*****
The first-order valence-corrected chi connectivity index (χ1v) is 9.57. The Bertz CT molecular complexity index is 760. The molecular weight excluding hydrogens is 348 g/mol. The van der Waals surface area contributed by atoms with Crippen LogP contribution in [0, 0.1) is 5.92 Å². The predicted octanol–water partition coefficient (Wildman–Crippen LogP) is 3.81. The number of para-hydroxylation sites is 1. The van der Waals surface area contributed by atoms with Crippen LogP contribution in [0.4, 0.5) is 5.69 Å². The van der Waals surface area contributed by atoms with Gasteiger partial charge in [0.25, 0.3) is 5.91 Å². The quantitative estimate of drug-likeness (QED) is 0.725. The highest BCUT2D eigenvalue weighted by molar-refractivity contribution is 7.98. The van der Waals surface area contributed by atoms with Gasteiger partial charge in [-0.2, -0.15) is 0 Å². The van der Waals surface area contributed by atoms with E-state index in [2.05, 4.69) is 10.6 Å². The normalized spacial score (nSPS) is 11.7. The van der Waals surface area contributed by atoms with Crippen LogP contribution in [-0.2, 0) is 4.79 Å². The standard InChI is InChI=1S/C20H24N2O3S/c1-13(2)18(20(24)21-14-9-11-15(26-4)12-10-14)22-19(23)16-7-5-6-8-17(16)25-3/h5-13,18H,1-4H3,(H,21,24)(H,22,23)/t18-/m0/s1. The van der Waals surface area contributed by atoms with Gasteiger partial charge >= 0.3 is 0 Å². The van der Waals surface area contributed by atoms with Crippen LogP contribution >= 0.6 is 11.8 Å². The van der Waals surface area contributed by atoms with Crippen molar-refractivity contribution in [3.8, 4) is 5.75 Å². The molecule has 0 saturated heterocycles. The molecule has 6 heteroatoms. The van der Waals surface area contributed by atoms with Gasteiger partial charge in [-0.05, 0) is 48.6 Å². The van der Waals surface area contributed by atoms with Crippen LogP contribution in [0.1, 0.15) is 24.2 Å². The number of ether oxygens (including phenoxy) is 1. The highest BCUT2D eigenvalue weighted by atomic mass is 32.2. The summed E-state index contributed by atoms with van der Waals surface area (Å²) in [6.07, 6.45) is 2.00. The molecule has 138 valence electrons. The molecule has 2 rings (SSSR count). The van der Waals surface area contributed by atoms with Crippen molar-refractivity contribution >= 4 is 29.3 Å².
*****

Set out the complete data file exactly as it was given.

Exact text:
The first-order valence-corrected chi connectivity index (χ1v) is 9.57. The Bertz CT molecular complexity index is 760. The molecular weight excluding hydrogens is 348 g/mol. The van der Waals surface area contributed by atoms with Crippen LogP contribution in [0, 0.1) is 5.92 Å². The predicted octanol–water partition coefficient (Wildman–Crippen LogP) is 3.81. The number of para-hydroxylation sites is 1. The van der Waals surface area contributed by atoms with Crippen LogP contribution in [0.4, 0.5) is 5.69 Å². The van der Waals surface area contributed by atoms with Gasteiger partial charge in [0.25, 0.3) is 5.91 Å². The quantitative estimate of drug-likeness (QED) is 0.725. The highest BCUT2D eigenvalue weighted by molar-refractivity contribution is 7.98. The van der Waals surface area contributed by atoms with Gasteiger partial charge in [-0.2, -0.15) is 0 Å². The van der Waals surface area contributed by atoms with E-state index in [2.05, 4.69) is 10.6 Å². The normalized spacial score (nSPS) is 11.7. The van der Waals surface area contributed by atoms with Crippen LogP contribution in [-0.2, 0) is 4.79 Å². The standard InChI is InChI=1S/C20H24N2O3S/c1-13(2)18(20(24)21-14-9-11-15(26-4)12-10-14)22-19(23)16-7-5-6-8-17(16)25-3/h5-13,18H,1-4H3,(H,21,24)(H,22,23)/t18-/m0/s1. The van der Waals surface area contributed by atoms with Gasteiger partial charge >= 0.3 is 0 Å². The van der Waals surface area contributed by atoms with Crippen LogP contribution >= 0.6 is 11.8 Å². The van der Waals surface area contributed by atoms with Crippen molar-refractivity contribution in [3.8, 4) is 5.75 Å². The molecule has 0 saturated heterocycles. The molecule has 6 heteroatoms. The van der Waals surface area contributed by atoms with Gasteiger partial charge in [-0.05, 0) is 48.6 Å². The van der Waals surface area contributed by atoms with Crippen LogP contribution in [0.1, 0.15) is 24.2 Å². The number of ether oxygens (including phenoxy) is 1. The highest BCUT2D eigenvalue weighted by atomic mass is 32.2. The summed E-state index contributed by atoms with van der Waals surface area (Å²) in [6.07, 6.45) is 2.00. The molecule has 138 valence electrons. The molecule has 2 rings (SSSR count). The van der Waals surface area contributed by atoms with Crippen molar-refractivity contribution >= 4 is 29.3 Å².